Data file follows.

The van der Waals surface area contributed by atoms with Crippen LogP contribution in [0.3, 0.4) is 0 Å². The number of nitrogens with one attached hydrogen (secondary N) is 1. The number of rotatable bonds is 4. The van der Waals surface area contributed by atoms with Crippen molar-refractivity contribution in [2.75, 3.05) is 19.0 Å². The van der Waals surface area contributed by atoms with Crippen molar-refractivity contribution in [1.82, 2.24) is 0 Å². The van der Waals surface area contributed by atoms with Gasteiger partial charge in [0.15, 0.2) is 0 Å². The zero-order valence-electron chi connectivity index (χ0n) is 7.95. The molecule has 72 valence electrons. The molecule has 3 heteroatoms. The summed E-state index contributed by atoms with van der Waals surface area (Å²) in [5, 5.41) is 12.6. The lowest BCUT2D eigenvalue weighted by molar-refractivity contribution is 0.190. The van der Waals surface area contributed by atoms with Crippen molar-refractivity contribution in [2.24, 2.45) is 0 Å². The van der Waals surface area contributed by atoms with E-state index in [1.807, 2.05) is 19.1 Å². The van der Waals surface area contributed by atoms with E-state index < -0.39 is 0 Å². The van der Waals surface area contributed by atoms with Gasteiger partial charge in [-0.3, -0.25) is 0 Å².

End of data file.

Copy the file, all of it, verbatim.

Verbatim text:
The van der Waals surface area contributed by atoms with Crippen LogP contribution in [0.3, 0.4) is 0 Å². The number of nitrogens with one attached hydrogen (secondary N) is 1. The number of rotatable bonds is 4. The van der Waals surface area contributed by atoms with Crippen molar-refractivity contribution in [2.75, 3.05) is 19.0 Å². The van der Waals surface area contributed by atoms with Crippen molar-refractivity contribution in [1.82, 2.24) is 0 Å². The van der Waals surface area contributed by atoms with Gasteiger partial charge in [0.15, 0.2) is 0 Å². The zero-order valence-electron chi connectivity index (χ0n) is 7.95. The molecule has 72 valence electrons. The molecule has 3 heteroatoms. The summed E-state index contributed by atoms with van der Waals surface area (Å²) in [5, 5.41) is 12.6. The lowest BCUT2D eigenvalue weighted by molar-refractivity contribution is 0.190. The van der Waals surface area contributed by atoms with Crippen molar-refractivity contribution in [2.24, 2.45) is 0 Å². The van der Waals surface area contributed by atoms with E-state index in [1.807, 2.05) is 19.1 Å². The van der Waals surface area contributed by atoms with E-state index < -0.39 is 0 Å². The van der Waals surface area contributed by atoms with Gasteiger partial charge in [-0.3, -0.25) is 0 Å².